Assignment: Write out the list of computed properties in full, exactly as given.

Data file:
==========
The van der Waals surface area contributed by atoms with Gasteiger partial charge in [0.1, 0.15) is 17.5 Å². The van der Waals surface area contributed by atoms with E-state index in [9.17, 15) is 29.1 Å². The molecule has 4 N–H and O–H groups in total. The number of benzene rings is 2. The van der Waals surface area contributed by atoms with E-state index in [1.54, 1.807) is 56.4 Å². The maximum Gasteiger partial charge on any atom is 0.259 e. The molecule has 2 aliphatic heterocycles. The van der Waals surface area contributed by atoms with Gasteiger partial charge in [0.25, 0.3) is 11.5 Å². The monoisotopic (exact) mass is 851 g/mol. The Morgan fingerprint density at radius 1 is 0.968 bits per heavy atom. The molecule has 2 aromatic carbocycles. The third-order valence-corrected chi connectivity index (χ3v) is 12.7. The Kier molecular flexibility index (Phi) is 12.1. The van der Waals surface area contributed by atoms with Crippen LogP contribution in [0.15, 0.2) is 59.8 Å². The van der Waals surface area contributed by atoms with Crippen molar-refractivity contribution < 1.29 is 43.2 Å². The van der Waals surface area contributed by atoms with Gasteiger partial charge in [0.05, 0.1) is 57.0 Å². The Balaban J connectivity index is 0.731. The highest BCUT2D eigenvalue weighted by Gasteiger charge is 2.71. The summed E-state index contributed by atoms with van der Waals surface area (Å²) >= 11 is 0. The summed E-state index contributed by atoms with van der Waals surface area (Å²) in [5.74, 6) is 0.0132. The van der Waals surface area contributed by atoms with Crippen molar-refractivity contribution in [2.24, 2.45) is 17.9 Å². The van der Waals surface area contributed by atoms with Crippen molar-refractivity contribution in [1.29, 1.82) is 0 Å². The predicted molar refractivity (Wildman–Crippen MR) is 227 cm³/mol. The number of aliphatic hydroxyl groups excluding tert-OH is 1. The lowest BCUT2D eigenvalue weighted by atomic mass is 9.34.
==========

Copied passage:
The van der Waals surface area contributed by atoms with Gasteiger partial charge in [0.1, 0.15) is 17.5 Å². The van der Waals surface area contributed by atoms with E-state index in [9.17, 15) is 29.1 Å². The molecule has 4 N–H and O–H groups in total. The number of benzene rings is 2. The van der Waals surface area contributed by atoms with E-state index in [1.54, 1.807) is 56.4 Å². The maximum Gasteiger partial charge on any atom is 0.259 e. The molecule has 2 aliphatic heterocycles. The van der Waals surface area contributed by atoms with Gasteiger partial charge in [0.25, 0.3) is 11.5 Å². The monoisotopic (exact) mass is 851 g/mol. The Morgan fingerprint density at radius 1 is 0.968 bits per heavy atom. The molecule has 2 aromatic carbocycles. The third-order valence-corrected chi connectivity index (χ3v) is 12.7. The Kier molecular flexibility index (Phi) is 12.1. The van der Waals surface area contributed by atoms with Crippen LogP contribution in [0.15, 0.2) is 59.8 Å². The van der Waals surface area contributed by atoms with Crippen molar-refractivity contribution < 1.29 is 43.2 Å². The van der Waals surface area contributed by atoms with Gasteiger partial charge in [0.05, 0.1) is 57.0 Å². The Balaban J connectivity index is 0.731. The highest BCUT2D eigenvalue weighted by Gasteiger charge is 2.71. The summed E-state index contributed by atoms with van der Waals surface area (Å²) >= 11 is 0. The summed E-state index contributed by atoms with van der Waals surface area (Å²) in [5.74, 6) is 0.0132. The van der Waals surface area contributed by atoms with Crippen molar-refractivity contribution in [2.24, 2.45) is 17.9 Å². The van der Waals surface area contributed by atoms with Crippen molar-refractivity contribution in [1.29, 1.82) is 0 Å². The predicted molar refractivity (Wildman–Crippen MR) is 227 cm³/mol. The number of aliphatic hydroxyl groups excluding tert-OH is 1. The lowest BCUT2D eigenvalue weighted by atomic mass is 9.34.